Keat Catlett, who was interim county clerk at the time, didn’t want to enter into a contract because the work of extending the rates was minimal, according to Booker. A draft contract included a provision that explicitly said the 1991 contract should be terminated “in its entirety.” That provision didn’t make it into the final agreement, but Booker argued that it shows the intent was to end the contract with the county clerk’s office.

City taxpayers are also county taxpayers, so they already pay taxes to fund the clerk’s role, the commissioners argued. If the clerk is required by statute to extend the taxes, and people are already paying taxes to fund the clerk’s office, the cities shouldn’t pay more of their money for the clerk to extend the taxes, they argued.

“I think it’s a waste of taxpayer dollars for the city to compensate the clerk for a job she’s bound by law to do,” Booker said.

Having a contract for the collector makes more sense because there is nothing in state law that requires the county collector to collect taxes for the cities in the county, Booker said. Cities can choose to have their own collectors, like Boonville did until the mid-1980s. The clerk is required by law to extend the taxes, so it’s a different situation, Booker said.

“Now, my personal thought, if I was collector, I wouldn’t worry about it,” Booker said. “It’s part of my everyday job, it’s entering information into a computer.”

Herman disputed the extent of her role in extending taxes. Gathering tax rates, working with the auditor’s office to make sure they’re all compliant, inputting them into the tax book, going through several times to check that everything adds up and ironing out any issues takes a significant amount of time.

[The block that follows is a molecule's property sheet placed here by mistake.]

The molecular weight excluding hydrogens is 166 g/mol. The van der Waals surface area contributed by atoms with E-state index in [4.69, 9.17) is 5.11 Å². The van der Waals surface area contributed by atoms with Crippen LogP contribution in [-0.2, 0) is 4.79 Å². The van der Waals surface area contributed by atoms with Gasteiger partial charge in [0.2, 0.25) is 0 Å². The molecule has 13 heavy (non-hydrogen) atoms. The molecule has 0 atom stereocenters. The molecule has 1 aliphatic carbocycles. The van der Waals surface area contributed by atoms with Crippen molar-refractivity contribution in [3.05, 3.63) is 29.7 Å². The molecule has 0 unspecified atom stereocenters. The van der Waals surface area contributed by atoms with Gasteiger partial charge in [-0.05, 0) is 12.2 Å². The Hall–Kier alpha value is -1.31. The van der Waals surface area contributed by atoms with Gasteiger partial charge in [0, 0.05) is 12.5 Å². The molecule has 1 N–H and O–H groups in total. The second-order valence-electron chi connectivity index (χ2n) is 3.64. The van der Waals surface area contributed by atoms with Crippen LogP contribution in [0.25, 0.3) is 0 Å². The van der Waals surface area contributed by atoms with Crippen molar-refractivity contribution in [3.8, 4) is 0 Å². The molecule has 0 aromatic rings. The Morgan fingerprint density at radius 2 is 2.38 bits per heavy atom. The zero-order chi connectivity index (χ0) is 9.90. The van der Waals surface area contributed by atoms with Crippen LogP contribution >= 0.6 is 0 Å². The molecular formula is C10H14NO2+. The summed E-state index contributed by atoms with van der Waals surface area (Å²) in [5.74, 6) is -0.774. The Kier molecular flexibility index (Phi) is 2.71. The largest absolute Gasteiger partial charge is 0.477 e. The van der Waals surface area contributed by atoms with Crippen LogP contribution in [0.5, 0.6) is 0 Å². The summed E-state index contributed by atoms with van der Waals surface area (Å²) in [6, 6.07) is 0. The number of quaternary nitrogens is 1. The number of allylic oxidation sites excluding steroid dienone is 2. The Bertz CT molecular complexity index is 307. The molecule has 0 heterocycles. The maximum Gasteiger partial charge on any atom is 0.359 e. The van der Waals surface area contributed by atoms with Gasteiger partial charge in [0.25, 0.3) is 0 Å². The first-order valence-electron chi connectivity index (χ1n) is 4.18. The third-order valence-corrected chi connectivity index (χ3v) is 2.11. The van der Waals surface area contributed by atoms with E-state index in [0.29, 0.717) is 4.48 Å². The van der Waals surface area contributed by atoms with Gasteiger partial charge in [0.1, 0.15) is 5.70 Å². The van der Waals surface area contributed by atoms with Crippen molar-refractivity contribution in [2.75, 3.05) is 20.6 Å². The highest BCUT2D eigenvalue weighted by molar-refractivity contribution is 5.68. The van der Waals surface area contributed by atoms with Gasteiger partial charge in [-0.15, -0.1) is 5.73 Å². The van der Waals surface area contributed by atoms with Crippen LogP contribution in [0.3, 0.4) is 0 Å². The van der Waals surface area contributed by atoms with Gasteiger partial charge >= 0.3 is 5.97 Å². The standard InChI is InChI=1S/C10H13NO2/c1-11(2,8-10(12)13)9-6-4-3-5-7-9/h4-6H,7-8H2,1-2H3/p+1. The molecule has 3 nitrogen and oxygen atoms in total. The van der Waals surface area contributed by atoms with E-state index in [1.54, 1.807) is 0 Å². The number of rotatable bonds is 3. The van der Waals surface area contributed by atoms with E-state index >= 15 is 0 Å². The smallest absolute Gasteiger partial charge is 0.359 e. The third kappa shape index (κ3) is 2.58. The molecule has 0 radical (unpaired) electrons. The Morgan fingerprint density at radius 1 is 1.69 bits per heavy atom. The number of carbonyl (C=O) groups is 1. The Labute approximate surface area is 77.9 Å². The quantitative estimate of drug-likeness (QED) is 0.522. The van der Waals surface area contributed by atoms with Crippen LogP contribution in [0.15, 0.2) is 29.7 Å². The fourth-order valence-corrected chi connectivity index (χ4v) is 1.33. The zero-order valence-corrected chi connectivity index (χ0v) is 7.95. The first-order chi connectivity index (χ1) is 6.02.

Herman said she went to the city as soon as the auditors raised the issue, because she wanted to make sure they were in compliance. She was just trying to make sure they were following rules, not shaking the city down so that she would get paid, she said.

“We were trying to do things the correct way, and I think the city is doing their best to do things the correct way, as well,” Herman said. “That’s what our job is, to do things by law and by statute.”

Herman extended the taxes for this year under the terms of the 1991 contract. She and Fjell said they’ll continue to work out an agreement that can be used going forward, but any agreement would need the approval of the skeptical county commissioners.

“We feel like the taxpayers of Boonville, who are also taxpayers of Cooper County, are already paying for that service once, and they shouldn’t have to pay for it a second time,” Presiding Commissioner Don Baragary said.

“I would say that applies to all of the cities within the county,” Booker added.

*Editor's note: This article has been corrected on Wed. Nov. 13. It previously said the Cooper County Assessor had a contract to receive 1.5 percent of Boonville's tax revenue, but it is the Cooper County Collector who has that contract. Cities are required by law to pay 1.5 percent into the county assessment fund, which is not a direct payment to the officeholder, unlike the contracts with the collector and clerk.